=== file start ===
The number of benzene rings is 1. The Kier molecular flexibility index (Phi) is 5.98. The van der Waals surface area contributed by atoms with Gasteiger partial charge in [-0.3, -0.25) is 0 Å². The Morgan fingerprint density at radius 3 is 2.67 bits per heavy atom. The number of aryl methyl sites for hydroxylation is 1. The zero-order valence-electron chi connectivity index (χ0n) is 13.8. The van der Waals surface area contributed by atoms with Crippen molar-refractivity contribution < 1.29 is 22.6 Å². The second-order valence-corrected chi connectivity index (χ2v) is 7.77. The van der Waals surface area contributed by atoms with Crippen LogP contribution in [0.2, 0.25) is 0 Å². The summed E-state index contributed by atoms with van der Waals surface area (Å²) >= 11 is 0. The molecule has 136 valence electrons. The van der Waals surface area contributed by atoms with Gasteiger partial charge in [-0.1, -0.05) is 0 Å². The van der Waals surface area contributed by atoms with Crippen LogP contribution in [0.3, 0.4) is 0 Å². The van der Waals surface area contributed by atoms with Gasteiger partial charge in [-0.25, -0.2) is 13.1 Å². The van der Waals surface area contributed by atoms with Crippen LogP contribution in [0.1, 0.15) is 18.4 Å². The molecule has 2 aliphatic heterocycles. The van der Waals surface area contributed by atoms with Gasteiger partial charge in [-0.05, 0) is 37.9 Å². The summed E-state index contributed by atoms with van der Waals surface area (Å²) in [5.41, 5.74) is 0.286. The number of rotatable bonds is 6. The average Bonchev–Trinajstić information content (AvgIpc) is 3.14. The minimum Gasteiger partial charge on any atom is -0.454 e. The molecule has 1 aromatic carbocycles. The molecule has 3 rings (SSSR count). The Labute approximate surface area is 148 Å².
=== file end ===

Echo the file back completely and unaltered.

The number of benzene rings is 1. The Kier molecular flexibility index (Phi) is 5.98. The van der Waals surface area contributed by atoms with Gasteiger partial charge in [-0.3, -0.25) is 0 Å². The Morgan fingerprint density at radius 3 is 2.67 bits per heavy atom. The number of aryl methyl sites for hydroxylation is 1. The zero-order valence-electron chi connectivity index (χ0n) is 13.8. The van der Waals surface area contributed by atoms with Crippen molar-refractivity contribution < 1.29 is 22.6 Å². The second-order valence-corrected chi connectivity index (χ2v) is 7.77. The van der Waals surface area contributed by atoms with Crippen LogP contribution in [0.2, 0.25) is 0 Å². The summed E-state index contributed by atoms with van der Waals surface area (Å²) >= 11 is 0. The molecule has 136 valence electrons. The van der Waals surface area contributed by atoms with Gasteiger partial charge in [-0.1, -0.05) is 0 Å². The van der Waals surface area contributed by atoms with Crippen LogP contribution in [0.3, 0.4) is 0 Å². The van der Waals surface area contributed by atoms with Gasteiger partial charge in [-0.25, -0.2) is 13.1 Å². The van der Waals surface area contributed by atoms with Crippen LogP contribution in [0.1, 0.15) is 18.4 Å². The molecule has 2 aliphatic heterocycles. The van der Waals surface area contributed by atoms with Gasteiger partial charge in [-0.05, 0) is 37.9 Å². The summed E-state index contributed by atoms with van der Waals surface area (Å²) in [5.41, 5.74) is 0.286. The number of rotatable bonds is 6. The average Bonchev–Trinajstić information content (AvgIpc) is 3.14. The minimum Gasteiger partial charge on any atom is -0.454 e. The molecule has 1 aromatic carbocycles. The molecule has 3 rings (SSSR count). The Labute approximate surface area is 148 Å².